Πέμπτη, 10 Οκτωβρίου 2013

Entrepreneurship and Universities: More on my IVLP / ANB13 experience

New York City
October 1st, 2013

Tom Leighton, the SAT problem and changing Universities in Europe to support entrepreneurial growth and job creation

Tom Leighton is a very special person. Being a Professor of Applied Mathematics at MIT, ranked as the best university in theworld in Computer Science & Engineering, he also is the founder of Akamai, the company which revolutionized multimedia delivery over internet in the late 90s, actually creating the unified video-voice-image internet experience that most of us enjoy today.

The "SAT problem" is one of the most difficult mathematical problems in the field of Boolean Algebra, which largely forms the core of Computer Science. At many Universities around the Globe, SAT problem is taught at the final year of the curriculum as an advanced topic.

Before starting my IVLP/ANB13 program in Washington DC, I paid a visit to Boston, Massachussets. I was informed there about the following two facts:
  1. Tom Leighton teaches the SAT problem to MIT students during their 1st or 2nd year of studies (!)
  2. The notes which Leighton distributes to his students mention his affiliation both to MIT and to Akamai . In other words, the MIT students while studying one of the hardest topics of their curriculum, proudly learn that their Professor has been the Co-founder of Akamai.
As far as teaching the SAT problem at 1st year students is concerned, I will only comment that MIT’s ranking as No1 in the World in Computer Science & Engineering is anything but accidental. Many European Technical Universities used to include very strong mathematics in their curricula. Some of them still do so. It is rather obvious that keeping doing so and even increasing the difficulty level of the offered studies will only be good for Europe, in the new super-competitive global landscapes. Practical experience and learning tools, which must find its way to the Universities, must always be accompanied with solid theoretical background.

In this article however I shall focus to point [2], which in my opinion has a terribly high importance in understanding the changes that must take place in higher education in Europe in order to boost entrepreneurship and, via it, quality jobs creation. As a matter of fact, Universities in Europe have always been of high academic quality and more orless remain as such. Unfortunately though, in Europe we observe low entrepreneurial activity directly related with the academic and research ecosystem, which has created at least the following two consequences:
  1. A “start-up migration wave”, where most of the high-potential start-ups in the EU have either moved to the US or plan to do so, and ,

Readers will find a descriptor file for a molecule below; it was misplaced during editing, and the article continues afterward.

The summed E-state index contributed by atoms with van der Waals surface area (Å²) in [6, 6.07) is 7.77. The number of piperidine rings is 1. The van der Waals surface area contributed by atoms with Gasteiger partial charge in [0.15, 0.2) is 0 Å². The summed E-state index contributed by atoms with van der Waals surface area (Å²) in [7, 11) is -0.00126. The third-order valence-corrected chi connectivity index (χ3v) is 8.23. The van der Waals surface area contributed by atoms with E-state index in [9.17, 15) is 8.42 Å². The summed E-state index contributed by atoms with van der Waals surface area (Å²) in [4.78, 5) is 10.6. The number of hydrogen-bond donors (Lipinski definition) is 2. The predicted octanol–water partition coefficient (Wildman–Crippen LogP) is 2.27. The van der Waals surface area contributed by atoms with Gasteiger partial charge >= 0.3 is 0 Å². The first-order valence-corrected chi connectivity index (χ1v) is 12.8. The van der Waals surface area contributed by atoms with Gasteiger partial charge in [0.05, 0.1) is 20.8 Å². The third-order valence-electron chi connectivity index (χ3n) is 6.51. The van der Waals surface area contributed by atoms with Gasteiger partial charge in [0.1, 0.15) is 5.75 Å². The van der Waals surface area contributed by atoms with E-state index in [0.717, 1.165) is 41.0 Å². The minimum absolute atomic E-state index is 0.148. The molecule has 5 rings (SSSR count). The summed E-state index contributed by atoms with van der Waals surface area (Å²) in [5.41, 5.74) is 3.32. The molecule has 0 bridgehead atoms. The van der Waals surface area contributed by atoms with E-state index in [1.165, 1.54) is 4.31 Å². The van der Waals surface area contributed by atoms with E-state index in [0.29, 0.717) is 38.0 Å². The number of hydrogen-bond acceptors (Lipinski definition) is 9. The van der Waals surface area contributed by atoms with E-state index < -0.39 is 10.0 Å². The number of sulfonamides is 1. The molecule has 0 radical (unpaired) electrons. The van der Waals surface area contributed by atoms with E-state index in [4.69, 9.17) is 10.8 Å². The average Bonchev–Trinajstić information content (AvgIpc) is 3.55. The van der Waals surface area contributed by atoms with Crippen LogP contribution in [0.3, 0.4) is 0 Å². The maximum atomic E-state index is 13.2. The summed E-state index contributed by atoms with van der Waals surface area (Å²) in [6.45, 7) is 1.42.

2. A terrible opportunity cost has occurred in terms of quality jobs which could have been created, but actually they haven’t.
A rather disappointing fact is that linking the academic & research world with “the industry” has been a top priority for the EU Commission since quite a long time. Tens of billions have been spent in the RTD support programs in a number of “Framework Programs”, results however have been anything but satisfactory. In my opinion the main cause of this phenomenon is the following contradiction:

While funding rules actually ask for “commercialization plans” and “partnerships with the industry”, in real terms the academic and research community simply does not appreciate entrepreneurship. If Tom Leighton had been a Professor in Barcelona, Munich, Lisbon, Toulouse, Athens or Milano, it is very likely that many of his students, as well as many of his fellow professors, would not like at all his double affiliation on his notes, as Professor of the University and Co-founder of Akamai.”

A so-much-19th-century philosophy of not “mixing academic with for profit activities” is actually the highest barrier of European universities in their way towards being the knowledge hubs of sustainably growing entrepreneurial ecosystems.

During my IVLP/ANB13 program I had the privilege of visiting a number of leading American Universities, such as Georgetown, University of Colorado at Boulder, University of Denver, Southern Methodist University and Columbia University. At all of them, literally ALL, it was very obvious that the academic environment not only is entrepreneurship-friendly but it actually is designed to boost entrepreneurship and to promote the "culture of failure". Very few European Universities can really make a similar claim - If any.

Being in the fifth year of the financial crisis in Europe and having general unemployment in the South higher than 25%, as well as youth unemployment is some cases (Spain, Greece) higher than 50%, it is now the time to look at the ugly truth and do something about it. The ugly truth is that while the number of well educated young Europeans increases constantly, very many of them fail to find a quality job, while on the same time the industry complains for having difficulties to find the right talent to cover their needs. It’s rather safe to conclude that there’s a growing gap between market needs and education provided by our educational system, both in terms of formal knowledge, and, more importantly, in terms of culture.